Tuberculosis used to be a dreaded disease, which was practically incurable even in the first half of the 20th century. The theme of tuberculosis is commonly present in the books of Erich Maria Remarque, the famous French author. Today, the tuberculosis is much less feared thanks to the invention of antibiotics and vaccination.


Tuberculosis is an infectious disease caused by bacterium known as Mycobacterium tuberculosis or Koch's bacillus (named after its discoverer). The bacterium has some special attributes. It multiplies slowly and it is very resistant to staining by the microbiological dyes. In addition, it is quite resistant to our immune system, which is the main problem.


The bacteria most often enter our body via the airways when coughed up from lungs of s sick person. However, this transmission is typical for a long-term close contact with the infected. In the lungs, the bacteria invade a small area known as the primary infection and local pulmonary lymph node. The primary infection and the affected lymph node is referred to as the “primary complex”


Much rarely, the bacteria can enter the body through the intestinal wall, which usually happened when drinking milk from cows infected by tuberculosis. In the intestine, the situation is similar to the lungs and the primary infected area of intestinal wall and a local lymph node form the so-called primary complex.


What could happen then? There are three main possible ways:


1st The immune system is sufficient in handling the infection. The bacteria are either totally destroyed or at least, the infection is stopped from further spreading. However, when the infection has not been completely destroyed, it can further spread later during the life, when the immune system of the individual gets weakened.


2nd In individuals with weakened immune system, the bacteria can rapidly spread throughout the body causing quick death.


3rd This is probably the most well-known form, which is described in books and movies. In this case, the immune system is strong enough to prevent the bacterial spread throughout the body, but not strong enough to completely stop the bacterial multiplication. The bacteria slowly and locally spread through the lungs battling with our immune system. The immune system is paradoxically the source of the problem as the tissues of the patient (i.e. lung tissue) is destroyed by the aggressive immune response. However, when the immune system gets exhausted, the infection may progress into rapid spread (see 2nd) and kill the patient.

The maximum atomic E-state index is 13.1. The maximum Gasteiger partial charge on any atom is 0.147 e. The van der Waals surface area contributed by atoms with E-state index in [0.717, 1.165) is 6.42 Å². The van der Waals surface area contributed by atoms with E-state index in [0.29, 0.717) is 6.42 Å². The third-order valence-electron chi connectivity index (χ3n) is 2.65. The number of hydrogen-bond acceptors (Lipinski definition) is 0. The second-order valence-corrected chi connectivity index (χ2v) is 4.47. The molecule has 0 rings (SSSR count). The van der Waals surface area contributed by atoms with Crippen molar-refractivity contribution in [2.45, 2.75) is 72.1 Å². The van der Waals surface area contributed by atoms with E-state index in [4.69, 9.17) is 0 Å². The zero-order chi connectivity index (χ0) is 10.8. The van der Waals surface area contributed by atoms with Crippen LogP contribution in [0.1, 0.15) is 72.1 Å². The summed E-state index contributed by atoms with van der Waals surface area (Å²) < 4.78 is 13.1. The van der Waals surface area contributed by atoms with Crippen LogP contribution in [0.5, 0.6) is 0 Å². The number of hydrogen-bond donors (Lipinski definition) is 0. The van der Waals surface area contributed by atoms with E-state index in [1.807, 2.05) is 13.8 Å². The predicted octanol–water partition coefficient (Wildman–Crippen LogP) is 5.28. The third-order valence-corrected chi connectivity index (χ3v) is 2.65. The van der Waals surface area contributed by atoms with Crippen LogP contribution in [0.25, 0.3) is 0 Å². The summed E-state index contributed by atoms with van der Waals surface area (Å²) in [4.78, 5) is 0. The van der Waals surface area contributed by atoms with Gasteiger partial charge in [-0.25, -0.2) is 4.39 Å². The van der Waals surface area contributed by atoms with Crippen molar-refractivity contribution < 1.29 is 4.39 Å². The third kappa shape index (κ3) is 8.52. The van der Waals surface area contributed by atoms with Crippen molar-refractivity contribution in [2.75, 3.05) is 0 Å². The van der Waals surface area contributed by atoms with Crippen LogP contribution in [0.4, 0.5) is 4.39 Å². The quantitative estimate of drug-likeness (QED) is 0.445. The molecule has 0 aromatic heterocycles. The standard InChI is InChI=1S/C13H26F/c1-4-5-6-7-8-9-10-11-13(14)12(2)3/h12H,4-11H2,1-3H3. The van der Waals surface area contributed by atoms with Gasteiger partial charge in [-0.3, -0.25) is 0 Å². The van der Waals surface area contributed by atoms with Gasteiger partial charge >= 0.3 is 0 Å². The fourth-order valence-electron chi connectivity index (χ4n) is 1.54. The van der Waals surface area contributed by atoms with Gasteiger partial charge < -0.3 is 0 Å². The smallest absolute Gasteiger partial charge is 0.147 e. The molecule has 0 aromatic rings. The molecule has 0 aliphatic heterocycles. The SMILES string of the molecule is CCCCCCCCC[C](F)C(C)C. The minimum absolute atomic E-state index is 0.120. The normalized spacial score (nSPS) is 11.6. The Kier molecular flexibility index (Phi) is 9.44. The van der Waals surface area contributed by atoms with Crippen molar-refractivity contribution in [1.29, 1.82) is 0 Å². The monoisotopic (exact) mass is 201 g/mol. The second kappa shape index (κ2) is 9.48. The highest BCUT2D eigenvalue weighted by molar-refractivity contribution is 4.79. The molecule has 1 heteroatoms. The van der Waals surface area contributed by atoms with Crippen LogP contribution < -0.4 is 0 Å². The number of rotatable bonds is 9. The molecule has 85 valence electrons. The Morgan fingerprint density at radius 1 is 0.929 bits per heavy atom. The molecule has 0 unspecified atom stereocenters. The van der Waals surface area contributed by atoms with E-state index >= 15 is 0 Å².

The first symptoms of tuberculosis are very discreet. The most people complain about fatigue, chronically elevated body temperature, night sweats, weight loss and general malaise. The affection of lungs may result in cough and blood expectoration. The coughing up blood occurs when a pulmonary blood vessel is eroded by the pathological process.


The mentioned clinical signs may be generally warning, but they are not typical just for the tuberculosis. The lung affection can be found by chest X-ray or by computed tomography. The bacteria can be directly confirmed from a sample of sputum, but the cultivation in microbiological laboratory lasts a long time.


The prevention is possible by a vaccination. We use special strains of mycobacteria that are injected under the skin. These weakened bacteria cause local skin infection, but it quickly heals by a scar and the produced antibodies protect us against the dangerous strains of mycobacteria. However, the protection is not sure at 100%.


When the diagnosis is proven, the affected person must be treated by a combination of special antibiotics and chemotherapeutic. The treatment lasts for several months and requires cooperation of the patient. The therapy must be performed dutifully as the inadequately treated infection may cause occurrence of bacterial resistance to the antibiotics. Before the invention of antibiotics, the only effective method used to be an indirect support of the immune system of the patient including adequate nutrition, clean air and regular sunbathing.


Jiri Stefanek, MD  Author of texts: Jiri Stefanek, MD
 Sources: basic text sources